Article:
Second experimental spacecraft to act as back-up for Galileo system components

The UK's Surrey Satellite Technology (SSTL) is to build a second experimental spacecraft for Europe's delayed Galileo satellite navigation system, to ensure there is always a spacecraft in orbit to maintain European rights to the frequencies. The contract is worth €25-30 million ($33-40 million), says the European Space Agency.

Based on SSTL's successful GIOVE-A experimental satellite, launched at the end of 2005 to secure the Galileo frequencies, the new GIOVE-A2 spacecraft will act as a back-up in case of further delays or launch failures involving GIOVE-B and four in-orbit validation (IOV) satellites that will precede the 26 operational Galileo spacecraft.

Delayed by a failure during ground tests, GIOVE-B is now planned for launch at the end of this year, while manufacturing delays have already pushed the launch of the first IOV satellite to the end of 2008. These spacecraft are being built by European Satellite Navigation Industries (formerly Galileo Industries), the consortium that will produce the operational satellites once a contract is awarded (Flight International, 6-12 March).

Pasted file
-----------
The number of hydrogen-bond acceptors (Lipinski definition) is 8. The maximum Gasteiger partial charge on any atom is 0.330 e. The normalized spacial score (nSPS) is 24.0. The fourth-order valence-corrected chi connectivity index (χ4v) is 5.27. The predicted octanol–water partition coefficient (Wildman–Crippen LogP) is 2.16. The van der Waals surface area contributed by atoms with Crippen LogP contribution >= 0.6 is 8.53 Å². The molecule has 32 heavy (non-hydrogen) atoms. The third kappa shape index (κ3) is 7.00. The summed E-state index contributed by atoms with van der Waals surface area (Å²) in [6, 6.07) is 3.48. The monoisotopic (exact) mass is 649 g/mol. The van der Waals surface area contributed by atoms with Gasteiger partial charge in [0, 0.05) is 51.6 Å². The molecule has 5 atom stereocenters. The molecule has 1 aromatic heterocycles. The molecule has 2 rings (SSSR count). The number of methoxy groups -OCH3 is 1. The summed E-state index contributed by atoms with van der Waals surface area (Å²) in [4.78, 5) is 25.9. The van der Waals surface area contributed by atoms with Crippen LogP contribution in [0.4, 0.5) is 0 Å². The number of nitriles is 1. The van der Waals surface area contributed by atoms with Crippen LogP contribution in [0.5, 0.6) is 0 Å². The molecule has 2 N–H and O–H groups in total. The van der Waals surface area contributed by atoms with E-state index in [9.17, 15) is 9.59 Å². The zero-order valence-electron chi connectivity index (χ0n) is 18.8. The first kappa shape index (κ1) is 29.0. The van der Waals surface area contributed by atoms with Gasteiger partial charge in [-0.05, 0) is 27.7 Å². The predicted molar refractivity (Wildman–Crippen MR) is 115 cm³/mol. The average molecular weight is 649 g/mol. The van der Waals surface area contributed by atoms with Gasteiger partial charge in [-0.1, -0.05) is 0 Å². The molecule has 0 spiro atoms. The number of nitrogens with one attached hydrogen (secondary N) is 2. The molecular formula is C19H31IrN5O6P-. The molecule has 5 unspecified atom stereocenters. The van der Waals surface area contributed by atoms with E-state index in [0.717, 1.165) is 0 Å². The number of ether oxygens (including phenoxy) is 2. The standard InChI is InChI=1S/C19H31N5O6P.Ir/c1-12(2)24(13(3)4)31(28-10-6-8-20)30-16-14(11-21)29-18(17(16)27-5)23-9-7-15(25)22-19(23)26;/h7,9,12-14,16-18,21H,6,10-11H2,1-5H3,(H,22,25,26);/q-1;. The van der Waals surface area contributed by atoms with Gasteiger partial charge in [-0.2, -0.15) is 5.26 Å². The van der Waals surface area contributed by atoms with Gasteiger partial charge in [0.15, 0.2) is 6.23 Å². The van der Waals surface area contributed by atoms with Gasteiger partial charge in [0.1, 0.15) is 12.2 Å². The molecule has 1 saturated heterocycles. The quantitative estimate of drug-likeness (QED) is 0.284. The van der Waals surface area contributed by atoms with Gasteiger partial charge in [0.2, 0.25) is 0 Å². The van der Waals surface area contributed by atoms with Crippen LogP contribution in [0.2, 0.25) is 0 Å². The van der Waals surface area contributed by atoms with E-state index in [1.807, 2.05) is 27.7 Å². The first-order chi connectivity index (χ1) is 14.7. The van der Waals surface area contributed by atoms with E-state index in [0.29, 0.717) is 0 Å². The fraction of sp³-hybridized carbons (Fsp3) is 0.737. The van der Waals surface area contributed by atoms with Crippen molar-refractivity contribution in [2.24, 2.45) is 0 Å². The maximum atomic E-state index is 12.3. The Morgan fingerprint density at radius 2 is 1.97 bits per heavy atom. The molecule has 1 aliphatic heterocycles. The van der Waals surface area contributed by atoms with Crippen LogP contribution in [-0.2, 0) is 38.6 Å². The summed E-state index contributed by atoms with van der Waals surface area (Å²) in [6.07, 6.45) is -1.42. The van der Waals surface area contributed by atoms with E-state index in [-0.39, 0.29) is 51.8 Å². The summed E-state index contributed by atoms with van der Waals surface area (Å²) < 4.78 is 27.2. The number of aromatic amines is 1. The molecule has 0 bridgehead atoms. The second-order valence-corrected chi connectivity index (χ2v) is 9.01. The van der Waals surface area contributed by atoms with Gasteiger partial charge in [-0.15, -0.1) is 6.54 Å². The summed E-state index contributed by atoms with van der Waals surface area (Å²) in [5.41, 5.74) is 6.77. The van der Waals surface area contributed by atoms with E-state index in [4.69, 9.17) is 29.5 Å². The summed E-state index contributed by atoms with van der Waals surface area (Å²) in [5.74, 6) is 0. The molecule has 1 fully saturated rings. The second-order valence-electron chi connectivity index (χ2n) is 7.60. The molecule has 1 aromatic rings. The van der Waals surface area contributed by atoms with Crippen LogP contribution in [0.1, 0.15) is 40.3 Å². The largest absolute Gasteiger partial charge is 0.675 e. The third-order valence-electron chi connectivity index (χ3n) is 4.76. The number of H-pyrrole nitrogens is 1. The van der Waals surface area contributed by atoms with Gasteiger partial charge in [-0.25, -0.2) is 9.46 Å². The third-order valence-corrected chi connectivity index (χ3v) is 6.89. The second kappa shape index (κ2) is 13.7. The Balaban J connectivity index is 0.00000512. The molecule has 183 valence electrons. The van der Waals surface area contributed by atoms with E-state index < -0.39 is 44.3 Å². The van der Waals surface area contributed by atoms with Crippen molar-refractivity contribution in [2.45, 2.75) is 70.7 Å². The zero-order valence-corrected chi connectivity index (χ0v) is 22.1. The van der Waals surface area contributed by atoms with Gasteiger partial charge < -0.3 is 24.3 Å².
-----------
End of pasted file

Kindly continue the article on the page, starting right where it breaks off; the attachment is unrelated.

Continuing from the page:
GIOVE-A began transmitting Galileo navigation signals in January last year, allowing Europe to meet the International Telecommunication Union (ITU) deadline for securing the frequencies. The satellite was designed to operate for 27 months and, in case of a failure of GIOVE-A or GIOVE-B, the A2 satellite will be available for launch by the middle of next year to maintain the frequency rights for another 27 months. If required, GIOVE-A2 will be launched by Soyuz from either Baikonur or Kourou, depending on timing, says ESA, adding: "It could even not be launched."

The agency says: "The reason for GIOVE-A2 is not to replace GIOVE-B. It is a risk-mitigation activity to overcome satellite or launcher failures, which can always occur, with a view to securing the Galileo frequency filing. If GIOVE-A stops working now and we lose GIOVE-B on lift-off, we have a potential gap of two years, and ITU regulation gives us only two years to demonstrate that we use the frequencies."

The A2 satellite will generate additional signals and allow early in-orbit experimentation with the baseline L1 open-service signals, says ESA. These signals will provide free positioning and timing services once Galileo is operational. The A2 will use the same rubidium atomic frequency clock carried by GIOVE-A, ESA says, while GIOVE-B is to test the passive hydrogen maser clock planned for the operational satellites.

Source: Flight International